Today we are opening up the user voting on the 2008 Webware 100. This is our yearly awards program where Webware users vote for their favorite Web 2.0 apps. In the 2007 Webware 100, there were more than 480,000 votes cast. And this year we have an even stronger lineup of finalists, so we expect very active voting.
Go vote now or read on for more about the 2008 Webware 100.
As we did in 2007, this year we collected products nominations from users (using WuFoo's online forms product). After all the nominations were in -- we had nearly 5,000 eligible entries -- Josh and I selected 30 products in each of ten categories to move on to the voting phase. Categorizing the finalists was a tricky task, since we were aiming for exactly 30 products in each category, but for the most part we think we found the most important webware products and put them in their best categories.
Voting will run until March 31. Winners will be announced on April 21, the day before the big Web 2.0 Expo opens. (The Expo is an official Webware 100 partner.)
We changed a few things around for this year's awards. We have separate categories for audio and video services, for example, and we killed the "mobile" category, since mobile is becoming more of an attribute of a Web 2.0 service than a type unto itself.
Our ten categories this year are:
- Audio: Music, podcasts, audiobooks.
- Browsing: Browsers, start pages, RSS readers, widgets, runtime engines.
- Commerce and events: Retail, auctions, travel, real estate, concerts, conferences.
- Communications: E-mail, chat, voice.
- Productivity: App suites, to-do lists, groupware.
- Publishing and photography: Blogging, content management, photo sites.
- Search and Reference: Search engines, encyclopedias, mapping.
- Social: Social networking, family sites, recommendations, online worlds, contests.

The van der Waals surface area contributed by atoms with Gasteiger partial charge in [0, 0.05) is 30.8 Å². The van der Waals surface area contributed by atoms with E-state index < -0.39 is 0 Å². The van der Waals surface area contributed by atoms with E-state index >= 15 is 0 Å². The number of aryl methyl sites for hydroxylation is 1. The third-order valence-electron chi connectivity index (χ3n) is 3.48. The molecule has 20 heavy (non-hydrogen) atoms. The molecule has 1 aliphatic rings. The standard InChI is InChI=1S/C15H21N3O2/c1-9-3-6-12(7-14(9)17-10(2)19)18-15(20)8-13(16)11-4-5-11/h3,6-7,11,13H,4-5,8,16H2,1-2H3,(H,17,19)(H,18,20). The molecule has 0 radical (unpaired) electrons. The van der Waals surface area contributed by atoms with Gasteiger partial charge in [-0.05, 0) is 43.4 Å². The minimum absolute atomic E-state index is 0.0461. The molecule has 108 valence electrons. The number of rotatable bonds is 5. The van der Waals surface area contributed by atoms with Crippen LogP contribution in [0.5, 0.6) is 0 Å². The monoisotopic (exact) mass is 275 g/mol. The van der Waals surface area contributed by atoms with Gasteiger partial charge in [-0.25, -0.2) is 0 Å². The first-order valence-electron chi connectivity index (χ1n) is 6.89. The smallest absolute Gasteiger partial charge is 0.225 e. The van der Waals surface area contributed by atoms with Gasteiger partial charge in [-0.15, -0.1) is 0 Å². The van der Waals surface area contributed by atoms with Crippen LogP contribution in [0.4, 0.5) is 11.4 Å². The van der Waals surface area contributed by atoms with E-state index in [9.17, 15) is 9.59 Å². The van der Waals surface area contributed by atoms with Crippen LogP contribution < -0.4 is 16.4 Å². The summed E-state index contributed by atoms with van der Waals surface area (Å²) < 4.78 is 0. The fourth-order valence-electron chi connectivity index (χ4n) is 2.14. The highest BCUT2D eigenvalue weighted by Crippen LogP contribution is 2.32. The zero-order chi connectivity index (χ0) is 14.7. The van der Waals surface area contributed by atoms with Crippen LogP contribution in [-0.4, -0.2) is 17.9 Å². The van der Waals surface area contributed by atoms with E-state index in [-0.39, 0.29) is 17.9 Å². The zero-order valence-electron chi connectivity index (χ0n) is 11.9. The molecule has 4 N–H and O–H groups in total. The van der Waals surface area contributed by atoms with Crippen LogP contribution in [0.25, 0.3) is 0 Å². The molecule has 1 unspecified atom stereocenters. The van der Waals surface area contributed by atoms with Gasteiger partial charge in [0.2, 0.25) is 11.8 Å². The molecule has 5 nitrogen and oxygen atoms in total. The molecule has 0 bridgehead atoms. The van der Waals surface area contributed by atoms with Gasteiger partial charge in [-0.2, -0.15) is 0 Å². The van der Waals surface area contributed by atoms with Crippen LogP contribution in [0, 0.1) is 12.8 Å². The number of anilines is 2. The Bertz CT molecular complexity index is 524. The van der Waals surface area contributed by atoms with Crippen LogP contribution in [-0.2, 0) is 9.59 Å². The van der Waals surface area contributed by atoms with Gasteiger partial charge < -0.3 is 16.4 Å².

- Utility and Security: Infrastructure providers, storage, online protection.
- Video: Video storage, playback, streaming, editing, and animation.
One of the issues in the 2007 Webware 100 that I wanted to address this year was the very pronounced fall-off in votes from top products in a category. For example, in the "data" category in 2007, Google got half of all the votes; the other 24 finalists in the category had to scramble for attention. This year, we're doing something that I hope will make the races tighter: Users can vote up to three times in a category. So go ahead and vote for the obvious front-runner in each category, but also take the time to show your appreciation for other products that you like. Multi-voting will, I think, make the mid-pack battles more interesting.
We owe a big debt to PollDaddy, a 2007 Webware 100 winner in the "publishing" category, which this year is running the voting system for us. We told them we wanted this wacky three-vote-per-category system and they said, "no problem," and went and built it. PollDaddy is not in the running for a 2008 Webware 100 award, since we couldn't let our polling engine count votes for itself. But I did want to recognize the company for making this year's polls work.
I also want to explain why several popular products are not in the Webware 100. It's because we didn't allow into the voting products that were not publicly available by January 25, 2008. During our beta testing, a lot of people asked me why Hulu and Seesmic weren't in the 100. They were still in private beta when the eligibility period ended.
But there are certainly enough live products to make this year's contest interesting. So go vote, and be sure to check back on April 21 to see who the winners are in the 2008 Webware 100.